Minnesota utilities report mixed impact on rates from state's renewable energy mandates

Fourteen utility companies have submitted reports on the costs of complying with the state's call for more renewable energy. Of those, eight say it has had no impact or has actually saved customers a little money. Six say it has raised costs for their customers. The state wants a quarter of all electricity to come from renewable sources by 2025.
Author:
Publish date:

Fourteen utility companies have submitted reports on the costs of complying with the state's call for more renewable energy. Of those, eight say it has had no impact or has actually saved customers a little money. Six say it has raised costs for their customers. The state wants a quarter of all electricity to come from renewable sources by 2025.

Next Up

Related

Local governments seek relief from state mandates

Minnesota counties and cities want to be able to consolidate services without having to get state permission. Local officials say state mandates get in the way of cutting costs for health care, transportation, and public safety.

North Dakota leaders renew push against Minnesota coal regulations

Gov. Dalrymple says if Minnesota energy regulators require utilities to pay more to burn coal it will hamper North Dakota's growing lignite industry, which already provides a large share of Minnesota's electric power. Regulators here imposed higher costs on coal-burners as part of a plan to require utilities to generate a quarter of their energy from renewable sources by 2024.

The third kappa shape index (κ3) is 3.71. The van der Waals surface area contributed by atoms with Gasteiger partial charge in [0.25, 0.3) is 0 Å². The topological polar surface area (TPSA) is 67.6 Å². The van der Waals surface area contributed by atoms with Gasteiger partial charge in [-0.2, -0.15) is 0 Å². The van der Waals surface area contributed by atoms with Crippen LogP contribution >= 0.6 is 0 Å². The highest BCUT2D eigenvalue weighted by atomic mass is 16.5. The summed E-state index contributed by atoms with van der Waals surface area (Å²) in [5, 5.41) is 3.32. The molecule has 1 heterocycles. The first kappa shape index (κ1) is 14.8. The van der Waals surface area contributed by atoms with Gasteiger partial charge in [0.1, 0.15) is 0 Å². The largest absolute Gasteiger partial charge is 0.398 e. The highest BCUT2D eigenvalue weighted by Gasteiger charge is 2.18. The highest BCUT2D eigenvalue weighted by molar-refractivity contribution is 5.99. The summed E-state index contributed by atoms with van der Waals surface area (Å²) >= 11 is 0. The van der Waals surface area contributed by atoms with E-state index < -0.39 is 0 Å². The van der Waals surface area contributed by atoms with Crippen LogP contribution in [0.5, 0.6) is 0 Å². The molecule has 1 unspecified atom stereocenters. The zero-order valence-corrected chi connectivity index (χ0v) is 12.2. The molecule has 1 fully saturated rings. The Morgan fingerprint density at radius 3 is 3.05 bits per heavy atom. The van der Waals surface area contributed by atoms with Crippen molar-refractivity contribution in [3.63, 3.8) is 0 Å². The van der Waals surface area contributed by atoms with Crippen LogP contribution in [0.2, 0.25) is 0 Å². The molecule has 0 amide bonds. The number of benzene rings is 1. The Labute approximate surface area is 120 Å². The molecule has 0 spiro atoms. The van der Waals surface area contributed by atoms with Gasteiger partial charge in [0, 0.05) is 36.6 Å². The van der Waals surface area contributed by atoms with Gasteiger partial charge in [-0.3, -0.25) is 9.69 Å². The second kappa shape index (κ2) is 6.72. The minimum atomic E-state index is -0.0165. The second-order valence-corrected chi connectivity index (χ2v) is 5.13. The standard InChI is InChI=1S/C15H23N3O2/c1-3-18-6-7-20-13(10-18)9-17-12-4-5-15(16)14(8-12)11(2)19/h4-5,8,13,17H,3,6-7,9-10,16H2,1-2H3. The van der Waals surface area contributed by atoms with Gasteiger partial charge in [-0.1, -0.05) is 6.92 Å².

Great River Energy rate hike expected

Customers of Great River Energy will soon pay more for their electricity. The Associated Press reports that the company’s Board of Directors approved an average 4 percent increase for its 28 local power cooperatives. A typical residential customer can expect to pay an additional $2 to $3 a month.

Judge endorses dramatically lower Xcel Energy electric-rate increase

The recommendation is 63 percent lower than Xcel Energy's original request. A spokeswoman told the Pioneer Press residential customers would see their monthly bill increase by about $2. If the Minnesota Public Utilities Commission agrees with the judge, customers would receive a refund of about $24.